We wish we could, but...
As car enthusiasts and reviewers, we're always disappointed when we can't find a reason to recommend a car. No car is perfect, but we typically like to believe that every car has its virtues. However, there are some we come across where the cons outweigh the pros to the point it's hard to recommend to any demographic, and there's usually a better option. Aside from buying them for the sake of being different, some cars just don't really have a strong selling point, sadly.
We try to keep things positive here at CarBuzz, but these are cars we've driven and reviewed but just can't bring ourselves to recommend to anyone, knowing full well that there are better options to go with.
The Cadillac XT6 starts off well with what we described as an "authoritative and contemporary exterior design." The interior is spacious but doesn't live up to the promises the exterior makes, then mixes questionable build quality with low-grade materials. While the technology is the latest and greatest and the ride is Cadillac-standard, the four-cylinder engine is underpowered, and the V6 isn't as smooth and easy to drive as it should be. While not a terrible car, it's hard to recommend it based on the premium price and the strong competition it faces - particularly with its interior. With a starting price of $48,595, a sport trim that isn't sporty, and a luxury trim that doesn't up the luxury with any satisfaction, something like the often underrated Buick Enclave is a better option in the same price range.
A Mini with a John Cooper Works badge promises performance, which means the car will be quick, agile, and fun to drive. For the Hardtop and Countryman versions, that is the case. Unfortunately, the JCW Convertible is an exercise in style over substance. The problem is Mini didn't fix the one problem convertibles cause to performance cars. The roof is an important structural element, and torsional rigidity is essential for a vehicle that's supposed to grip and handle well. As a result, the JCW Convertible is a bit of a wet noodle compared to the Hardtop, and yet somehow, it's remarkably harsh and feels like the shocks are too stiff for the car they're in. If you want performance, get the JCW Hardtop. If you want a soft top, get the normal convertible. If you want both together, look elsewhere.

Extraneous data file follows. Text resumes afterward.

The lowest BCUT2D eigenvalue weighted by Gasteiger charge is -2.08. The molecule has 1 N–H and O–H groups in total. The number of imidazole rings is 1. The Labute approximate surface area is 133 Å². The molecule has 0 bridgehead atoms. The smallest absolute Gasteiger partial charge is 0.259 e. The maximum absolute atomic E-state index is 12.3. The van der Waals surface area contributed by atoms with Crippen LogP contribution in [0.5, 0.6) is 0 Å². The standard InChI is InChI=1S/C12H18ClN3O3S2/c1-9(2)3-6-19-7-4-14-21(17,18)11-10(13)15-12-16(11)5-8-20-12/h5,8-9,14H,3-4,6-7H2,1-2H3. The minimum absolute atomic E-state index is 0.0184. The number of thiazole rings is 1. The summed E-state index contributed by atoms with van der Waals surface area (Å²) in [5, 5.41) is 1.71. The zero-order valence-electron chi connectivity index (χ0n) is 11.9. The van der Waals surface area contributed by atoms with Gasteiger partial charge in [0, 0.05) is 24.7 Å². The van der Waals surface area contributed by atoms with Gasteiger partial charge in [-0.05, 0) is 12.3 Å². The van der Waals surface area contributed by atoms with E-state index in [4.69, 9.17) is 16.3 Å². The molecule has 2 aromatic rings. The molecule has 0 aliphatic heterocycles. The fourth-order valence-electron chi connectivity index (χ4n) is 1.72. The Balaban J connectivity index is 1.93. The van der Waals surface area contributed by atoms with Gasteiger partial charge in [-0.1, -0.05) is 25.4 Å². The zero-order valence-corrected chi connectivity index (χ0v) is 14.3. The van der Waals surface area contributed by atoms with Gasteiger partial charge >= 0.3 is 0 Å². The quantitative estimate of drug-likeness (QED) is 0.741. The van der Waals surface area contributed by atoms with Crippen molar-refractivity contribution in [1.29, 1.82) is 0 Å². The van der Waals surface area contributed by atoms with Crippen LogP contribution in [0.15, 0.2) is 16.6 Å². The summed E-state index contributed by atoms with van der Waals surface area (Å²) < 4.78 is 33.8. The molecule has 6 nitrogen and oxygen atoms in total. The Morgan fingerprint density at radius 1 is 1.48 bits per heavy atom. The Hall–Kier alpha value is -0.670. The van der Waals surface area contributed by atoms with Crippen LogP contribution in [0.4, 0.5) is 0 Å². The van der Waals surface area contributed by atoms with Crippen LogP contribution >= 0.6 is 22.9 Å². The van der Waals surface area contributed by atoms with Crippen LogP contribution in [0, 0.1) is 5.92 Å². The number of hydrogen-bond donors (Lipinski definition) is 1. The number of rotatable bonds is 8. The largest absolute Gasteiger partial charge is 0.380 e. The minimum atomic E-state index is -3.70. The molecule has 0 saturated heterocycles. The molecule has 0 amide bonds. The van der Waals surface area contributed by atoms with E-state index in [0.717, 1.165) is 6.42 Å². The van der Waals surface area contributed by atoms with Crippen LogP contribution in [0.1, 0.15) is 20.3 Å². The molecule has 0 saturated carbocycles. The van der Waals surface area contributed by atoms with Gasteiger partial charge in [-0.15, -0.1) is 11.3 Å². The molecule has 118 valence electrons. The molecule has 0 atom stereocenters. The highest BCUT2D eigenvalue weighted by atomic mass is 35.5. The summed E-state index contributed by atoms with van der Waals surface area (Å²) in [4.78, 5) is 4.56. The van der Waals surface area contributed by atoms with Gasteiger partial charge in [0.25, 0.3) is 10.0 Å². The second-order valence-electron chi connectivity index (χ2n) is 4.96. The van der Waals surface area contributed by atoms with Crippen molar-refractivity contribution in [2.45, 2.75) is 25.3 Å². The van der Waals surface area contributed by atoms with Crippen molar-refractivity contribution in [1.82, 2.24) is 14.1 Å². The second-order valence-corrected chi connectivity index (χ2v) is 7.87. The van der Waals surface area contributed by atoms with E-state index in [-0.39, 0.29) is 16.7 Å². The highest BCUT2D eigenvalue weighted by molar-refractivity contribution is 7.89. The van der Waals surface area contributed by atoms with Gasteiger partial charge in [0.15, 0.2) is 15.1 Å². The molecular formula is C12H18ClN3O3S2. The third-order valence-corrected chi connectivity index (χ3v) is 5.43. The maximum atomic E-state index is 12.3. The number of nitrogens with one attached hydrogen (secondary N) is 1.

"The soft-roader market is hot right now," we said in our 2022 review of the GMC Terrain, "and GMC is perfectly poised to slip into it with the already aptly named Terrain." Unfortunately, the Terrain is woefully inadequate and massively overpriced. It starts at $29,900 (including a mandatory OnStar subscription) and comes with a 1.5-liter engine making 170 horsepower and 203 lb-ft of torque, a dated interior, and a truck-like driving experience from a car-based chassis. The Terrain isn't as premium as its price tag suggests, and as a daily driver, you can throw a dart at a list of Japanese-brand SUVs and come away with something much better. Step up to the off-road AT4 trim, and you're spending $35,859 for something that can't compete with an off-road trimmed Bronco Sport. We wanted to be impressed by the Terrain, particularly in AT4 trim, as we know what GMC is capable of. But we weren't.
Once upon a time, the Impreza was a great family car and a fun daily driver. Now, it's still a great family car, but only an okay daily driver at best, and the fun is sucked out by an underpowered engine and a "whiny, dimwitted CVT auto." If you want what the Impreza was, you'll have to spring for the excellent WRX. Or, if you're not a performance hound but still enjoy driving, you could save your money and buy a Honda Civic. For now, the Impreza is an engine, a gearbox, and an infotainment system away from greatness, and you can get AWD plus turbo power from the Mazda 3.